Figure 1 

The role of PTX3 in urinary tract infection. In the early phase of urinary tract infection, E.coli stimulates neutrophils releasing vesicles which enter the extracellular environment and release of PTX3. One part of PTX3 participate in constructing extracellular DNA fibrillary networks. Additional part of PTX3 inhibit neutrophils binding P-selectin and combine with E.coli to promote the processes of microbial recognition, phagocytosis, phagosome maturation, as well as complement cascade activation, so do PTX3 produced by the urothelial cells via the TLR4/MyD88/NF-κB signaling pathway.

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 Figure 2 

The role of PTX3 in innate immunity. In innate immunity, the upstream lineage producing PTX3 relies on the activation of pattern recognition molecules (PMNs), dendritic cell (DC), neighboring macrophages and endothelial cells (ECs) when stimulated with TLRs engagement or pathogen recognition or tissue damage. By targeting on FcγR and P-selectin, the tremendously increased PTX3 participates in antimicrobial resistance and tissue repair, and also facilitates pathogen recognition and removal. The preliminary role of PTX3 is to function the intermediary role in complement cascade by interacting with factor H (FH) and C4 binding protein (C4BP). In addition, the culmination occurs when the interaction between PTX3 and surface immobilized C1q results in the activation of the classical complement cascade which aims to opsonize apoptotic cells. However, fluid-phase binding of PTX3 to C1q inhibits the activation of complement system by blocking relevant sites, whilst this pipeline is suppressed by the glycosylation of PTX3.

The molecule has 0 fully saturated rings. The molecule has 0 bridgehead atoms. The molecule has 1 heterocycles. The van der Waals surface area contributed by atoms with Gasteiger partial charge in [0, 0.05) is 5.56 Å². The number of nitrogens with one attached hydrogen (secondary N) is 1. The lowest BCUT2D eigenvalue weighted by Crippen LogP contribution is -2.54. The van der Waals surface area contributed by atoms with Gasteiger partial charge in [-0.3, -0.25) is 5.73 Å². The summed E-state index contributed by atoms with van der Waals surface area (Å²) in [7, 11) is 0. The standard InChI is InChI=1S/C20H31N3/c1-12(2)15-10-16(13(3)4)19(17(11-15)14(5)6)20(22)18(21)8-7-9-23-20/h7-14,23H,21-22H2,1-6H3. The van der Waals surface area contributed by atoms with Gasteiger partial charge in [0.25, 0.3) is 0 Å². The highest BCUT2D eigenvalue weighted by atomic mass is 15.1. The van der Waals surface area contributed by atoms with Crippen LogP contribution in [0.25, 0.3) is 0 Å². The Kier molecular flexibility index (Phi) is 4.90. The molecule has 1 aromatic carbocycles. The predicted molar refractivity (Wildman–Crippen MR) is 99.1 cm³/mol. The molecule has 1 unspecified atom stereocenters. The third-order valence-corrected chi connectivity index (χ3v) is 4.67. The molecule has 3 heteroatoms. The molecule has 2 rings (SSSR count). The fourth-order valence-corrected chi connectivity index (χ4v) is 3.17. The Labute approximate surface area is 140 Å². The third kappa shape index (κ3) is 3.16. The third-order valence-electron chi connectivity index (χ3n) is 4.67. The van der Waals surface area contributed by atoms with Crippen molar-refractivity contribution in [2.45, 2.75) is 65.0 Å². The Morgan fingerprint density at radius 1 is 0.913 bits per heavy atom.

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In innate immunity, PTX3 activates the classical complement pathway via combining C1q with the globular head, the first member of the cascade [8]. Only on the condition of mimics C1q binding to a microbic surface, C1q being plastic-immobilized, PTX3 could combine with C1q to trigger the classical complement pathway [11]. Whereas in the senario of fluid phase, there is a possible dose-dependent prohibitive effect of C1q hemolytic activity by competitive obstructing of related sites (Figure 2) [3, 8, 9]. The third exon-encoded pentraxin domain of PTX3 is of capacity to bind with P-selectin on its N-linked glycosidic moiety [6]. Hence, PTX3, as a negative regulating mediator, restraining undue P-selectin-dependent assemblage of neutrophil granulocytes. When massive leukocyte activated, PTX3 could be released to function locally as a negative feedback agent to lessen neutrophil recruitment. Under different scenarios of localized inflammation and systemic inflammatory reactions, PTX3 plays asymmetric roles involving in inflammatory reactions [12]. In the former reactions, neutrophils degranulate to augment local PTX3 in the microcirculation to decrease excessive recruitment via binding P-selectin with a low dissociation rate. On the contrary, degranulation of neutrophils and gene expression result in high level of circulating PTX3 to serve as a negative feedback loop systemically under the latter scenario.